Ingres announced availability of the Ingres Icebreaker Enterprise Content Management software appliance today.  The software appliance delivers “just enough operating system” (JeOS) from rPath along with the Ingress Database and Alfresco’s ECM software.

This is an excellent move on the part of Ingres, Alfresco and rPath.  While some disagree with me, I’m beginning to think that customers will increasingly shift from purchasing individual support agreements to purchasing from consolidators.  I previously blogged about OpenLogic as an example of a support consolidator.  Now we’re seeing Ingres play the role of a solution-based consolidator.  Instead of acquiring support for Alfresco, Ingres Database and a Linux operating system, and having to deal with 3 vendors when a bug arises, customers get one product, with one point of contact. Delivering this software appliance on top of a blade server is the next step towards making it easier for enterprises to purchase open source solutions.

What do you think? Does this software appliance make you more willing to try the ECM solution?

I must confess that I haven’t paid attention to the Alfresco open source barometer study in the past.  However, the title of the press release “Alfresco’s Open Source Barometer Reveals that Enterprises Are Using a Mixed Microsoft, Java and AJAX Environment” caught my attention.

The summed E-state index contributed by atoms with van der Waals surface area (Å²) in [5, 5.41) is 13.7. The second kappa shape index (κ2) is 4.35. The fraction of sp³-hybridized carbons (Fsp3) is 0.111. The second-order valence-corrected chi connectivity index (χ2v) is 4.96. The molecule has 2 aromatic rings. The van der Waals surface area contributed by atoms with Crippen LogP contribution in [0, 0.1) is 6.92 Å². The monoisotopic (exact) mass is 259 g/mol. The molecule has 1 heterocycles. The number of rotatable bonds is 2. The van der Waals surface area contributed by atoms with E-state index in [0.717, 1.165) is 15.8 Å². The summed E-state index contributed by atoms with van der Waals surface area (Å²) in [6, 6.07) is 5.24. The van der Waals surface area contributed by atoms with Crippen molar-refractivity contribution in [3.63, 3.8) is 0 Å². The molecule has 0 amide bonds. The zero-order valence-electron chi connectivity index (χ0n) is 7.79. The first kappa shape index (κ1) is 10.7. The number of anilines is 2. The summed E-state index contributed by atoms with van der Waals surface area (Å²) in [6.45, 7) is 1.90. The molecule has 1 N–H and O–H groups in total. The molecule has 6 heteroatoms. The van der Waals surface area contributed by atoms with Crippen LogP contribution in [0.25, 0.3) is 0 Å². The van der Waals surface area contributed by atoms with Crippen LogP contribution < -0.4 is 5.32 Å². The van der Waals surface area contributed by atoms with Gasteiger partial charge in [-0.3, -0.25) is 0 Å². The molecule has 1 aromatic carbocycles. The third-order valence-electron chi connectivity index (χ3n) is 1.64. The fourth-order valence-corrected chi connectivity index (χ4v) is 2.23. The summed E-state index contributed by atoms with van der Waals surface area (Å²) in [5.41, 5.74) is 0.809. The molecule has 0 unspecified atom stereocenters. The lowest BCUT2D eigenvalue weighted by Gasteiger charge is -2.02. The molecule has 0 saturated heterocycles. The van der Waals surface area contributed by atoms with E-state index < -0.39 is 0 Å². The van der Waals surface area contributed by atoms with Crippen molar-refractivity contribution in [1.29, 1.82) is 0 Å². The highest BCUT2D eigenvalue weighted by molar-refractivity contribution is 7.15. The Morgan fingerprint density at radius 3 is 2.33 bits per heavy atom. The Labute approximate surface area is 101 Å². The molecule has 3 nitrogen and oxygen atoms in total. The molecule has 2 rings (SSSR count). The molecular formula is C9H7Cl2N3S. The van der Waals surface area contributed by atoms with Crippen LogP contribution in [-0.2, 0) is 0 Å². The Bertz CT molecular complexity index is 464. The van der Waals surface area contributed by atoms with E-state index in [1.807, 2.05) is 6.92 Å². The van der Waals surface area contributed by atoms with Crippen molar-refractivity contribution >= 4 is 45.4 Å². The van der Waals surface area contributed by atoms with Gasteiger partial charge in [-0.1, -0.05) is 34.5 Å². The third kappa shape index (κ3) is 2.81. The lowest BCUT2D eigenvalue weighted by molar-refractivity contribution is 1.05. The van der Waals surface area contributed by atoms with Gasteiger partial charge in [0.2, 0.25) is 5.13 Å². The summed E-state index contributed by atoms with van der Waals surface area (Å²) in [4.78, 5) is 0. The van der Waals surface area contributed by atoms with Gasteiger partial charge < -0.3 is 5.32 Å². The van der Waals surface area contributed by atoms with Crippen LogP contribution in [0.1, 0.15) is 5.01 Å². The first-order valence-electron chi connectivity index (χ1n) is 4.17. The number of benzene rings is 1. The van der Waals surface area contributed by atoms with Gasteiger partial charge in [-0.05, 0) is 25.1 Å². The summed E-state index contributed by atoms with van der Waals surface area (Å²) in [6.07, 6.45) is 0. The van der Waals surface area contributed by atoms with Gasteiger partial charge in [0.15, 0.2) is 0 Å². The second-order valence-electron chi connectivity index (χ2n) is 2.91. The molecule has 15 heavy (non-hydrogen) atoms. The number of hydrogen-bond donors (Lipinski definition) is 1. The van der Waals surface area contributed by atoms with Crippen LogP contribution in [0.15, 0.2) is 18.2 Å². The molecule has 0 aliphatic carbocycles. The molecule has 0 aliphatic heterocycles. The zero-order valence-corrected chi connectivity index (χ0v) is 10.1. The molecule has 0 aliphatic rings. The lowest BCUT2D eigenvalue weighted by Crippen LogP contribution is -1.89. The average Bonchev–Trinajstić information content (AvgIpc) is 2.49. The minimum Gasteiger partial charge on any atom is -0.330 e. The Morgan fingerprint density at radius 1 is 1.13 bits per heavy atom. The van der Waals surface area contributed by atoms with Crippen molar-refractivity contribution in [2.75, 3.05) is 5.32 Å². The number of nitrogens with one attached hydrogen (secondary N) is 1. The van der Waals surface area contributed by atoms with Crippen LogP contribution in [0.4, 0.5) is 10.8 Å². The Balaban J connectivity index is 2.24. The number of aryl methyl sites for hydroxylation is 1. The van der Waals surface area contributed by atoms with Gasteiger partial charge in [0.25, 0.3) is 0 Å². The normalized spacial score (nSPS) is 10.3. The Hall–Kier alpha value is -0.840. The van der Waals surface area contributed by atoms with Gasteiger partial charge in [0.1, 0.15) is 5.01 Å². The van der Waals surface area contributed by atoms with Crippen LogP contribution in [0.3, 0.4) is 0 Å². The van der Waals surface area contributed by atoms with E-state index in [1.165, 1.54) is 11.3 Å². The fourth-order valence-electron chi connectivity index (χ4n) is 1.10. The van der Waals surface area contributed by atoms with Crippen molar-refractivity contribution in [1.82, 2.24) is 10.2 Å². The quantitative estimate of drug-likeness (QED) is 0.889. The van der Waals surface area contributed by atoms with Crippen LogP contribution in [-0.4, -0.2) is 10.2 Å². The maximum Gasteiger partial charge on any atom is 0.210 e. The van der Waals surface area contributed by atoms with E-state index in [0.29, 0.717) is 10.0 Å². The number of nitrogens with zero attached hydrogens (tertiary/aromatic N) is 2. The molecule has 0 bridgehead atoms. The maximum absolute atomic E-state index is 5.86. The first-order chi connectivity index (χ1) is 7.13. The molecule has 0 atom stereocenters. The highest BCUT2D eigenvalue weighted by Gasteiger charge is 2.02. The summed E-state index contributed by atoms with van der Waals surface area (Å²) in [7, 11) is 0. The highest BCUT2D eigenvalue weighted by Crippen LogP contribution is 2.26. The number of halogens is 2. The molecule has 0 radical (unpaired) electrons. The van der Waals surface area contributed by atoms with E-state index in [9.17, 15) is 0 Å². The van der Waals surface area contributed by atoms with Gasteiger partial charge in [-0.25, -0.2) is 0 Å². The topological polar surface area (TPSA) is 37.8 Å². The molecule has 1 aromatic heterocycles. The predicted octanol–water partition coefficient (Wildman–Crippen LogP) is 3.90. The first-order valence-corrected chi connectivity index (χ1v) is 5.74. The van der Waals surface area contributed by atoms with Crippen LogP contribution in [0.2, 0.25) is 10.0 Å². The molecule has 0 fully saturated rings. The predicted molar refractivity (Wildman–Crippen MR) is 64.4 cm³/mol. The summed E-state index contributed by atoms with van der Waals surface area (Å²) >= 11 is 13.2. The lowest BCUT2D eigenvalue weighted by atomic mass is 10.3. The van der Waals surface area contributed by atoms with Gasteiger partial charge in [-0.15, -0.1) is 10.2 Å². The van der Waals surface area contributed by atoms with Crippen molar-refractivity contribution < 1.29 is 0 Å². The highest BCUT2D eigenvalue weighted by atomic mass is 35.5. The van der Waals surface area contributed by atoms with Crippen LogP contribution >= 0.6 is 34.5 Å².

Reading the results, and more importantly, understanding the methodology, I’m disappointed that this study is billed as an “open source barometer”.  In fact, it is a study of respondents interested in an open source ECM solution who have decided to evaluate/use Alfresco.  To claim that the results from this very narrow set of respondents is representative of the broader open source user community is a stretch at best.

For instance, just because a respondent is going to deploy Alfresco on Tomcat on RHEL does not mean that Tomcat or RHEL are the key production environments at the company.  Different departments, divisions and sites can, and do, make different technology decisions.  In fact, even within the same IT team, at the same location, different infrastructure is often used depending on the application being deployed.

In another example on chart 20 of 30, the report claims that 33% evaluate on Windows, while only 21% deploy on Windows.  The figures are 53% & 64% for Linux.  While this may be true for Alfresco evaluations/deployments, this is not the case for all open source.  For instance, Windows represents much more than 21% of JBoss production deployments (as Microsoft & JBoss would tell you).  And heck, Windows represents much less than 21% (i.e. 0%) of production RHEL deployments!

Or the sub-heading on the press release: “Over 50% of Windows respondents use Java Architecture for Content Management.”  This statement, while based on results from the study, isn’t completely accurate.  It’s equivalent to Microsoft surveying SharePoint users and claiming: “Over 99% of Windows respondents use .NET Architecture for Content Management”.

Morale of the story, understand the survey methodology before looking at the results.

This report is much more useful for Alfresco users and vendors considering partnering with Alfresco than it is for the broader open source or software community.